By Katie Ascough - 21 August, 2020
Pope Francis recites the Angelus prayer in St Peter’s Square every Sunday at midday. He also gives a brief reflection on the Gospel of the day and often comments on some issue of international concern. The pope’s words are broadcast all over the world on radio and television and widely shared on social media.
This previous Sunday, Pope Francis reflected on a particularly touching Gospel: the story of the Canaanite woman who persistently begs Jesus to heal her sick daughter. Jesus seems to deny her request, but, after a few attempts, he exclaims to her, “Woman, great is your faith! Let it be done for you as you wish” (Matthew 15:28).
“Have mercy on me, Lord” is the cry from a mother who feels helpless, a “cry that is born out of a life marked by suffering”, Pope Francis said. The mother insists, even after Jesus says his mission “is directed only to ‘the lost sheep of the house of Israel’”.
At this point, Pope Francis said that Jesus “puts her to the test, citing a proverb: It is not fair to take the children’s food and throw it to the dogs.” Her response, said the pope, shows that the woman senses the Most High God present in Jesus: “Yes, Lord, yet even the dogs eat the crumbs that fall from their masters’ table.” That trust-filled wisdom “touches the Master’s heart”, provoking Him to admire her faith with the words, “Woman, great is your faith! Let it be done for you as you wish.”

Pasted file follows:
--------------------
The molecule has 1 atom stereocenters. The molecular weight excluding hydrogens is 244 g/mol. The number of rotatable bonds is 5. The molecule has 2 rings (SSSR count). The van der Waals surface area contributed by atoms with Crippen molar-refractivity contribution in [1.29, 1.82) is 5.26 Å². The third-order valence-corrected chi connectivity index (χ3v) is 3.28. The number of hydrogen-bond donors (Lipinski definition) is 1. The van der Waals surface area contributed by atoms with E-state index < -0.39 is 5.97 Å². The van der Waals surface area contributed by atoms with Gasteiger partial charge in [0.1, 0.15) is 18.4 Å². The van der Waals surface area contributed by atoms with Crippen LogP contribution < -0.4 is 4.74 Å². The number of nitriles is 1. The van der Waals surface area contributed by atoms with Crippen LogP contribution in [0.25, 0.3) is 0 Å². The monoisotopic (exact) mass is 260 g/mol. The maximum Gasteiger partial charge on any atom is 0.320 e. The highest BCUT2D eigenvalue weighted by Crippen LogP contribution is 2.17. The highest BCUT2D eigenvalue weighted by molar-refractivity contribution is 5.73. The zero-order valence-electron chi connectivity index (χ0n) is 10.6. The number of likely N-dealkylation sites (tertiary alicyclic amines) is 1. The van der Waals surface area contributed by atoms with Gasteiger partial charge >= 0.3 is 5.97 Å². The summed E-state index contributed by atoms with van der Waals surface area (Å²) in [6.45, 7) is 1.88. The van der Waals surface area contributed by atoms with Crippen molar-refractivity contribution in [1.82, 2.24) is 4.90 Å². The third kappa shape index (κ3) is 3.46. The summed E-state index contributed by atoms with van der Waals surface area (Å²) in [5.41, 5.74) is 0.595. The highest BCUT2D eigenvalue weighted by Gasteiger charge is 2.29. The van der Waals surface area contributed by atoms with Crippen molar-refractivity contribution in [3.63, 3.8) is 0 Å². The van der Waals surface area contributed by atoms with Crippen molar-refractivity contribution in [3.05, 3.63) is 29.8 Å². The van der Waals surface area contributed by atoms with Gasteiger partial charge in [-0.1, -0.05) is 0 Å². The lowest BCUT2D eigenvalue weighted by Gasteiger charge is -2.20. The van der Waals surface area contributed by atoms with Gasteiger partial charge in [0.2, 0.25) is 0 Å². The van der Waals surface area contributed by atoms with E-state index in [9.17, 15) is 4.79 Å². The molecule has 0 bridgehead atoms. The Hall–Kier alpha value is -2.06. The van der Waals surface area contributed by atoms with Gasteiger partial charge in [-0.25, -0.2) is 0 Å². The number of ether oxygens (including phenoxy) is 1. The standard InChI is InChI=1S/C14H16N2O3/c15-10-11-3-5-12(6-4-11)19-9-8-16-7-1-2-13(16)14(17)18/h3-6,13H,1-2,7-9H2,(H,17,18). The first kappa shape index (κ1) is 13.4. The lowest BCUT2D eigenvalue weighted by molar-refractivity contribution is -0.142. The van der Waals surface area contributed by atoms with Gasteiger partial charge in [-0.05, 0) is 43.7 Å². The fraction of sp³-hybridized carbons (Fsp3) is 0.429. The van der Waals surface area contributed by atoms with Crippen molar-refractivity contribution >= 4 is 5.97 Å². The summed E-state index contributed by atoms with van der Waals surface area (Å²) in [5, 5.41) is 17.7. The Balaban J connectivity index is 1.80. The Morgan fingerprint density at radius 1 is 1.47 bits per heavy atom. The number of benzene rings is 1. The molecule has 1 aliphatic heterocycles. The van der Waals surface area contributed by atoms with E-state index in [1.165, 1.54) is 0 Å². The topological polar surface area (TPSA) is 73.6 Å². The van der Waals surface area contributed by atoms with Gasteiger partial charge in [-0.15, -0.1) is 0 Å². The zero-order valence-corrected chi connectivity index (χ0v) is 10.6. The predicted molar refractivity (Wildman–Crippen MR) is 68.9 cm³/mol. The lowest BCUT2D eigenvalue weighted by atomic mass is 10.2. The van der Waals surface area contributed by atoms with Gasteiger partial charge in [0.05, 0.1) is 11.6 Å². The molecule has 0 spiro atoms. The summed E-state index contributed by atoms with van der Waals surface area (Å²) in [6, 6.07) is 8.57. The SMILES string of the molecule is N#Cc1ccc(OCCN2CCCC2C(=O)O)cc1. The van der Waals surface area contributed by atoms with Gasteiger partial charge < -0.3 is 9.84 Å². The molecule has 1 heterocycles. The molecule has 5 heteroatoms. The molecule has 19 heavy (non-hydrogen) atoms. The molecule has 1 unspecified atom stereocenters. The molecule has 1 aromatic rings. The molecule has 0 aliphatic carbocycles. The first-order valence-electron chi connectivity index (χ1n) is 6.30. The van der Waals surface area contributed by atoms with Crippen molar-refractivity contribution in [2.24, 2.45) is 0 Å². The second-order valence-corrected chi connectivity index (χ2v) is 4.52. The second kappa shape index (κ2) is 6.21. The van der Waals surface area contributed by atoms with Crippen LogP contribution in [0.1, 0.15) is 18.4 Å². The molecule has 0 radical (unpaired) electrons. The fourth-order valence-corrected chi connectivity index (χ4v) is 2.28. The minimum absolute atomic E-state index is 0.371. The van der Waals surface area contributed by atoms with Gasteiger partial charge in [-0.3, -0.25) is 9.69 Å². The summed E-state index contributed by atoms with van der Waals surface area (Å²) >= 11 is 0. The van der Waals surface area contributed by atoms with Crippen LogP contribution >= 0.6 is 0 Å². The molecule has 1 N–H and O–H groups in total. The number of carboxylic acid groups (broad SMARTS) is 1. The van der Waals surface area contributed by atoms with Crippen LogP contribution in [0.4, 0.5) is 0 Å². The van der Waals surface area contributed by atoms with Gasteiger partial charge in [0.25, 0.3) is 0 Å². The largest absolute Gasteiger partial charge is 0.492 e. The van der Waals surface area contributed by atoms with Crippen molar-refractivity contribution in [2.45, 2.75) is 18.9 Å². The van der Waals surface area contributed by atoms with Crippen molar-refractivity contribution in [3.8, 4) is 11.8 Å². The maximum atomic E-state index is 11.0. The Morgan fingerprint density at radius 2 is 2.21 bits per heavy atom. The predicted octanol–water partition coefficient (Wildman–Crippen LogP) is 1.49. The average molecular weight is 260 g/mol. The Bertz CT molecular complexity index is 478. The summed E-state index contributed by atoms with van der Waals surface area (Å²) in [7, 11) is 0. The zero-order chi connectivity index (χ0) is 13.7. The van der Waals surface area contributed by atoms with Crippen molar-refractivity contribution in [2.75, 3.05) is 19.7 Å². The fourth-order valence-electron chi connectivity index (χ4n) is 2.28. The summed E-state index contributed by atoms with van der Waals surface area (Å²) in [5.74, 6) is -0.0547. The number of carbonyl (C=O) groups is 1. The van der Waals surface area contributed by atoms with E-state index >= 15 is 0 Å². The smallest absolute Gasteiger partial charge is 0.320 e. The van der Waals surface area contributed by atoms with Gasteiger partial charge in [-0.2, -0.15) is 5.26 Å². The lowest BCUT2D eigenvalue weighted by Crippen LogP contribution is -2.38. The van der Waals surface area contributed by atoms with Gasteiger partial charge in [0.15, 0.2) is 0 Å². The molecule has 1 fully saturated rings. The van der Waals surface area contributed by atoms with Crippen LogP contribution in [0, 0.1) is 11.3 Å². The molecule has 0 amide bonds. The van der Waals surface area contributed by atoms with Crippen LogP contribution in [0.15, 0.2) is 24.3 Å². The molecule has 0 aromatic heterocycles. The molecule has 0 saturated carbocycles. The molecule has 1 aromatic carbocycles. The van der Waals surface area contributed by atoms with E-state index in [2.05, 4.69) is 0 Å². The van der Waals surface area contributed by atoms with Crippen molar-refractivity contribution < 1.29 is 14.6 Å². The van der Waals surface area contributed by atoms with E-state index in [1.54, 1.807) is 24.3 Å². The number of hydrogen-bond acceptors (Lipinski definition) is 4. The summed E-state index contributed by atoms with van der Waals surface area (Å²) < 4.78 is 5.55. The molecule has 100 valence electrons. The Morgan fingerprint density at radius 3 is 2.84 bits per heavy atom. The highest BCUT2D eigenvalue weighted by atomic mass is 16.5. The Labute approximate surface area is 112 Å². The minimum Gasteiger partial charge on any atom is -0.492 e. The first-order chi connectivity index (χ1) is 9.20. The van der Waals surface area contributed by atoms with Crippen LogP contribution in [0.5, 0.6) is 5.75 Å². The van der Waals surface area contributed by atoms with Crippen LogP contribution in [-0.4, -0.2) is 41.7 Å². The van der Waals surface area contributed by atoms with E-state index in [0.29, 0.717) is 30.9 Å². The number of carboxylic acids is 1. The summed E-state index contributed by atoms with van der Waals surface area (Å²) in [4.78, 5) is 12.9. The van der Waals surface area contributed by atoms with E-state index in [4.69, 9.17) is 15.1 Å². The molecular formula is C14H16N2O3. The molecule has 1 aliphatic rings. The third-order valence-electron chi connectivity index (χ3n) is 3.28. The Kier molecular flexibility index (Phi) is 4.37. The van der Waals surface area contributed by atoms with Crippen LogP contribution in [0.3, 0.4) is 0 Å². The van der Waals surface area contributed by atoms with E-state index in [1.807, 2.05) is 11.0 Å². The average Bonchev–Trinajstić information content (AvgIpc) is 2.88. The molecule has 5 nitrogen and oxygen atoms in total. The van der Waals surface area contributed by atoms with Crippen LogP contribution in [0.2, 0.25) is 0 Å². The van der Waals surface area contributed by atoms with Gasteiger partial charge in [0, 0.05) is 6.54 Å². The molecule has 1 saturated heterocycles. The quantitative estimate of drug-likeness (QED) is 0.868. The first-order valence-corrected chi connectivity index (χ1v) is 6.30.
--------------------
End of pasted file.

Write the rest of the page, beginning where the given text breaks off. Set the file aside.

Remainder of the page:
Pope Francis then reflected on “what type of faith is great”. Our faith is great when we bring our wounded past to Jesus’ feet, “asking Him to heal it, to give it meaning”. Each one of us, the pope continues, has our own story, a story that is often difficult, filled with pain, misfortunes and sins. “What do I do with my story?” he asked. “Do I hide it?” No, the pope said; instead, “We must bring it to the Lord” with the prayer “Lord, if You will it, You can heal me.”
This is what the woman in Sunday’s Gospel teaches us, the pope said, inviting everyone to consider their own life story and to make the Canaanite woman’s prayer their own. “Let us go to Jesus, knock on Jesus’ heart, and say to Him, ‘Lord, if You will it, You can heal me.’”
We will be able to do this, the pope continued, “if we always have the face of Jesus before us”. Pope Francis insisted that Jesus loves us “as we are, without make-up”, with a love and compassion “that bears our sins, our mistakes and our failures”.
The Holy Father once again invited everyone to carry a copy of the Gospels with them, in their pocket or purse, or even on their phone – because it is there, in the Gospels, “that you will find Jesus as He is, as He presents Himself … You will find Jesus who loves us, who loves us a lot, who tremendously wants our well-being.”
Pope Francis concluded his reflection by praying that the Blessed Virgin Mary “might intercede with her prayer so that the joy of faith and the desire to communicate it with the witness of a consistent life might grow in every baptised person”, and that we might be given the courage to draw near to Jesus and pray, “Lord, if You will it, You can heal me.”
To listen to the Pope’s entire reflection on 16 August 2020, click here.